These are some thoughts prompted by the timely convergence of an overheard conversation and some reading. . . all within the last 24 hours. The convergence started as I stood in the express lane at a local grocery store yesterday while holding three containers of mushrooms.
In front of me was a young mother obviously void of means, pushing a cart that had one of those plastic kids’ trucks mounted up front. Inside the truck sat a little four or five-year-old girl who was also obviously void of means. As mom was getting ready to pay the cashier for her 11 items or less, another cashier approached the little girl and engaged her in conversation.
“Did you have a good Christmas?” the cashier enthusiastically asked.
“Yes!” responded the little girl with even greater enthusiasm.
“Was Santa good to you?”
“Yes!” said the little girl.
Then the cashier followed-up with this question: “Was Santa good to your daddy and mommy.”
Without skipping a beat the little girl blurted out matter-of-factly, ” I don’t have a Daddy because he fights with mommy!”
Awkward silence everywhere. My heart sank. I thought about life for that little girl and the millions of other little kids who could offer-up some version of the same thing.
A couple of hours later I sat down with Dr. Laurence Steinberg’s new book, Age of Opportunity: Lessons from the New Science of Adolescence. Steinberg’s been getting a lot of press since the release of his book earlier this year. I’m only a few chapters into the book as of today, but it’s clear that Steinberg is an advocate for kids whose on a mission to improve our parenting and education by understanding new developments in brain science, as an avenue to improving the well-being of children and teens in America.
But wait? Aren’t our kids doing ok? Well, the little girl in the shopping cart had the odds stacked against her. And Steinberg runs through a litany of ways that we’re failing our kids and how that’s evidenced in a host of social problems that’s led him to conclude that “American adolescents are not doing well.”
One particular bullet point caught my eye as I was processing the grocery store encounter. It’s about the breakdown of the family. Steinberg writes:
“The birth rate among unmarried women increased by 80 percent between 1980 and 2007. In 2011, nearly one-third of the women who gave birth had never been married. Having a child out of marriage increases the risk of young women and men curtailing their education, depresses parents’ lifetime earning, and increases the odds of living in poverty. Having children outside of marriage undermines the quality of mothers’ and fathers’ parenting, stunting children’s intellectual growth and elevating their risks for emotional and behavioral problems. Children born to unmarried parents themselves are more likely to have babies outside of marriage, perpetuating the same problems in the next generation.”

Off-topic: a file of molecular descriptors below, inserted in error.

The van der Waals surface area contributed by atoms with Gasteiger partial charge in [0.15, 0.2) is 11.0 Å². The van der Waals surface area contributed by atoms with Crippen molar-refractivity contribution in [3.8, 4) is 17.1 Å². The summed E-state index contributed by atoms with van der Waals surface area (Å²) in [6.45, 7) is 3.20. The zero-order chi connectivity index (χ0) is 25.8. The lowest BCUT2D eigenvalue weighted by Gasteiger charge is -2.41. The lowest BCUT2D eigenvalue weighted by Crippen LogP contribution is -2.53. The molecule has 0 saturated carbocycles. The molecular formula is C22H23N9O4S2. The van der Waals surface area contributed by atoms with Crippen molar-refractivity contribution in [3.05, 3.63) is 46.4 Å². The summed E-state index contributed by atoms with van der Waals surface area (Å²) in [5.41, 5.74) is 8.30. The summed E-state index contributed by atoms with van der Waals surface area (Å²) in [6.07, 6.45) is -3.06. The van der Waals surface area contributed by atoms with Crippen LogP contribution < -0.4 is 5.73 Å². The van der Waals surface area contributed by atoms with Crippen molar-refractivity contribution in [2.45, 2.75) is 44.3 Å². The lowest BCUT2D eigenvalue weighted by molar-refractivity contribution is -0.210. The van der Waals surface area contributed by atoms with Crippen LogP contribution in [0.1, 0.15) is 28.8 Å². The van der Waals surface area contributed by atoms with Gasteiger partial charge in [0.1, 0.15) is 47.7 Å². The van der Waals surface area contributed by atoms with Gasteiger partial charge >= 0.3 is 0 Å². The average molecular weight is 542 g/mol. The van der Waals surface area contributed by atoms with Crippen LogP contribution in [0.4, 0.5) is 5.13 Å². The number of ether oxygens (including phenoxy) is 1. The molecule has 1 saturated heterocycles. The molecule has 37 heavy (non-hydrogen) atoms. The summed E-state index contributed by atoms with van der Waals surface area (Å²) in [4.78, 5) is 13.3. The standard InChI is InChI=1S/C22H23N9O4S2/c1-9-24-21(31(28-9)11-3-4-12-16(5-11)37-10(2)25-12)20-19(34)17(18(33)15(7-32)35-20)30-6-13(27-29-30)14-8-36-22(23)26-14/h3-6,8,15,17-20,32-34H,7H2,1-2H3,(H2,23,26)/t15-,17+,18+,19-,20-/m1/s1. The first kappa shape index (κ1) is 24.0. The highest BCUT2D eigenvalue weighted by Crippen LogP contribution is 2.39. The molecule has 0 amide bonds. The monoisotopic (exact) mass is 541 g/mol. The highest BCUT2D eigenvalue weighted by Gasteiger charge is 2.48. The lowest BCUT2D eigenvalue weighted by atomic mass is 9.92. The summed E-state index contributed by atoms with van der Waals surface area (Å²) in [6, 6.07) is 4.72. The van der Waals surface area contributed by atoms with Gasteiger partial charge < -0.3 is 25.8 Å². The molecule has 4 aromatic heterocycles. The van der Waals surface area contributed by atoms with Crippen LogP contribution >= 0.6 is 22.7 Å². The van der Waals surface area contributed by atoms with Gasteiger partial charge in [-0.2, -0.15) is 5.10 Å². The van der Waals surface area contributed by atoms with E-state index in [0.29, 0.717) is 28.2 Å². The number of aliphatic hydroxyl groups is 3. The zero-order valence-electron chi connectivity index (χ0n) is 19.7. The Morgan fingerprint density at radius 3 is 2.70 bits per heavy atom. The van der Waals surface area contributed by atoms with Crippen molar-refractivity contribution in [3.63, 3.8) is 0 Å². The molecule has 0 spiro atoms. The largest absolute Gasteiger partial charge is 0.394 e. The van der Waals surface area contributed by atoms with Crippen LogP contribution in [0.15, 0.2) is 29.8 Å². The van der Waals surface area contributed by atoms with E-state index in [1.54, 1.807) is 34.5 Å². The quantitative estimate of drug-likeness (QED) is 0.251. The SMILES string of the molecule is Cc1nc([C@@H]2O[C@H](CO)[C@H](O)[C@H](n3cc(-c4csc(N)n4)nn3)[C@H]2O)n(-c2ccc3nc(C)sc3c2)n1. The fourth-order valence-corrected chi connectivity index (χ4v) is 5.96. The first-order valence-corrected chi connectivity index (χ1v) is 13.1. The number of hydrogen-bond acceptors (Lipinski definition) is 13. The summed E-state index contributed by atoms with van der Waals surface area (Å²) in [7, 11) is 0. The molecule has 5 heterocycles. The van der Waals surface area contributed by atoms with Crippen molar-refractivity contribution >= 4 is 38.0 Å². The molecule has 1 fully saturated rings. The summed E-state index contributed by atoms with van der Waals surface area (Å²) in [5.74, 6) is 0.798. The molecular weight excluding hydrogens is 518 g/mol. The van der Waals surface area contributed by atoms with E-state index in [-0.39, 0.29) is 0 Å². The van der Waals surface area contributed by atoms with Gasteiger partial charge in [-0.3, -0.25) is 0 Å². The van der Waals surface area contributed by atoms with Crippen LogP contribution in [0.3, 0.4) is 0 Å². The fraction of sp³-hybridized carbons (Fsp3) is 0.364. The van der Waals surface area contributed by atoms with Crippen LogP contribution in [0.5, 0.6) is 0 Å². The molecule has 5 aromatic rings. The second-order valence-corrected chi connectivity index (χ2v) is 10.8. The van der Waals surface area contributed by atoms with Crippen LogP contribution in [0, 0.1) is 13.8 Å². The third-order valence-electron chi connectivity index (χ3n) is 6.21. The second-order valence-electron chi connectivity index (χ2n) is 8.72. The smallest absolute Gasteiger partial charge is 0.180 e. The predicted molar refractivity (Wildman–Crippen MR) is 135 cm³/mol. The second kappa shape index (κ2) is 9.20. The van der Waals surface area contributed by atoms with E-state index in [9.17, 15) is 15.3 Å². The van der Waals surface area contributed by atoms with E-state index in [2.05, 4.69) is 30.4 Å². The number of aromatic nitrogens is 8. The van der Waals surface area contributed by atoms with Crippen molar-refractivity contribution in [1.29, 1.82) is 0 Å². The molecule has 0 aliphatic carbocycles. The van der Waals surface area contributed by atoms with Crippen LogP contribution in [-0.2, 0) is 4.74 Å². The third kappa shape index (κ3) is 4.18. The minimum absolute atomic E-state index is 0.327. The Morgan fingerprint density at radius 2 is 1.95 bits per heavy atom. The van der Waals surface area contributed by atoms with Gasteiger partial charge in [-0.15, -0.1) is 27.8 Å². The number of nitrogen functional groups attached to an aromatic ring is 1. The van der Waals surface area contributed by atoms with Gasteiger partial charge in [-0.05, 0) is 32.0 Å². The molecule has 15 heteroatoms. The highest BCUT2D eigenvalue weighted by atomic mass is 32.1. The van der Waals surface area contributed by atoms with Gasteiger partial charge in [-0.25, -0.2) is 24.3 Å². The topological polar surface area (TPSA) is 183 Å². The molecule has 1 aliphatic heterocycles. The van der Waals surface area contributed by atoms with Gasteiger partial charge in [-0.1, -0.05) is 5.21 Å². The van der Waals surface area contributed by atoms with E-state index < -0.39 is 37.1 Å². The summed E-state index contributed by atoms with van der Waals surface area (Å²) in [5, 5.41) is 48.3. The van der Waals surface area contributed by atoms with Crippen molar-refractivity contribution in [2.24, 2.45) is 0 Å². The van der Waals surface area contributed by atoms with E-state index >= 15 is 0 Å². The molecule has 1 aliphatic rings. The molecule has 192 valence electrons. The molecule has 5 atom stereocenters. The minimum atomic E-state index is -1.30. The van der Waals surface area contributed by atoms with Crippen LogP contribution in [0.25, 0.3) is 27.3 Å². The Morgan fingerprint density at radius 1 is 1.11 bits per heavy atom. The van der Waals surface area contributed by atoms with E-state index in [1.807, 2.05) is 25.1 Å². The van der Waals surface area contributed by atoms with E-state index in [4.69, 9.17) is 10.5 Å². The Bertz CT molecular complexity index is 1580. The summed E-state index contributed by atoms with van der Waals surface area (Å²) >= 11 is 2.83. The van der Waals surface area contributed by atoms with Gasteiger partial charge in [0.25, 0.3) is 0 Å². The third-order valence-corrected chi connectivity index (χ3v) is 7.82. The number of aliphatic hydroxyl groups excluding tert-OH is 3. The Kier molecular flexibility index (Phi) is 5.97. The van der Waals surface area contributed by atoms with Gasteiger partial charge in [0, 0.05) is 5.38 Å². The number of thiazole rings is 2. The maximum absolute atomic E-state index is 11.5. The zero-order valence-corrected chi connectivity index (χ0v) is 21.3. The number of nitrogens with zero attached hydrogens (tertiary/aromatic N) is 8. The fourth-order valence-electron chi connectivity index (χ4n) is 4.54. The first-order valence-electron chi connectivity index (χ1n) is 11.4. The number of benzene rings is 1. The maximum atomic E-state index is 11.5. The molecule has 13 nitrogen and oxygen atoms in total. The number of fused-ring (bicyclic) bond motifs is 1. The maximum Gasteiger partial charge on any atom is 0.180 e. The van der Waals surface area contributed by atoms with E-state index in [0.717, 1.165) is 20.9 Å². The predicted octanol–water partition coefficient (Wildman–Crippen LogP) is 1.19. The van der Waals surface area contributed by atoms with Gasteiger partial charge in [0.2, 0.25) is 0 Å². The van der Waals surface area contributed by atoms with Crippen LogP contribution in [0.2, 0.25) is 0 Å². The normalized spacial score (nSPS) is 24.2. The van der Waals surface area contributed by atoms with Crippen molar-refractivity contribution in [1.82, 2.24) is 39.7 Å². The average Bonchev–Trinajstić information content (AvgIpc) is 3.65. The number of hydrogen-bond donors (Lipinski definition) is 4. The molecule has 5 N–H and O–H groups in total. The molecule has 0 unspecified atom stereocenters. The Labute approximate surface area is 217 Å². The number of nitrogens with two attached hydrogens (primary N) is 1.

For those of us who are people of faith, none of this is at all surprising. When we step out of God’s will and way for His glorious gift of love, sex, child-bearing, and marriage. . . well, we are choosing to not flourish.
And so I pondered this conversation and these realities as I thought about our role as parents, youth workers, and educators. What are we teaching our kids? And what are the consequences of not promoting the kind of living that advances human flourishing?
I got a jolt of an answer this morning from Cal Thomas’s op-ed piece in the morning paper. It was nothing new and surprising, but it was timely and it was stated well. Thomas wrote on “America enters its age of decadence.” It was a piece on the decline of civilizations and what history teaches us. It’s the kind of stuff that Francis Schaeffer was challenging us with some forty years ago. Not many listened then. I wonder if even fewer are listening now. Thomas writes:
“History warns us what happens when empires refuse to teach known values that strengthen societies and help protect them from enemies intent on their destruction. The late British diplomat Sir John Glubb wrote a book called “The Fate of Empires and Search for Survival.” Glubb noted the average age of empires since the time of ancient Assyria (859-612 B.C.) is 250 years. Only the Mameluke Empire in Egypt and the Levant (1250-1517) made it as far as 267 years. America is 238 years old and exhibiting signs of decline. All empires begin, writes Glubb, with the age of pioneers, followed by ages of conquest, commerce, affluence, intellect and decadence. America appears to have reached the age of decadence, which Glubb defines as marked by ‘defensiveness, pessimism, materialism, frivolity, and influx of foreigners, the welfare state, and a weakening of religion.’ Decadence, he writes, ‘is due to: too long a period of wealth and power, selfishness, love of money, and a loss of a sense of duty.” Glubb says the 250-year average of empires has not varied in 3,000 years.”
So, as 2014 comes to a close, and 2015 kicks off, maybe we know how to pray, what to earnestly pursue, and how to live. To do these things in ways that promote human flourishing and God’s glorious intended Shalom for His creation. . . well. . . it will require voices and lives that are truly counter-cultural and full of great risk and cost.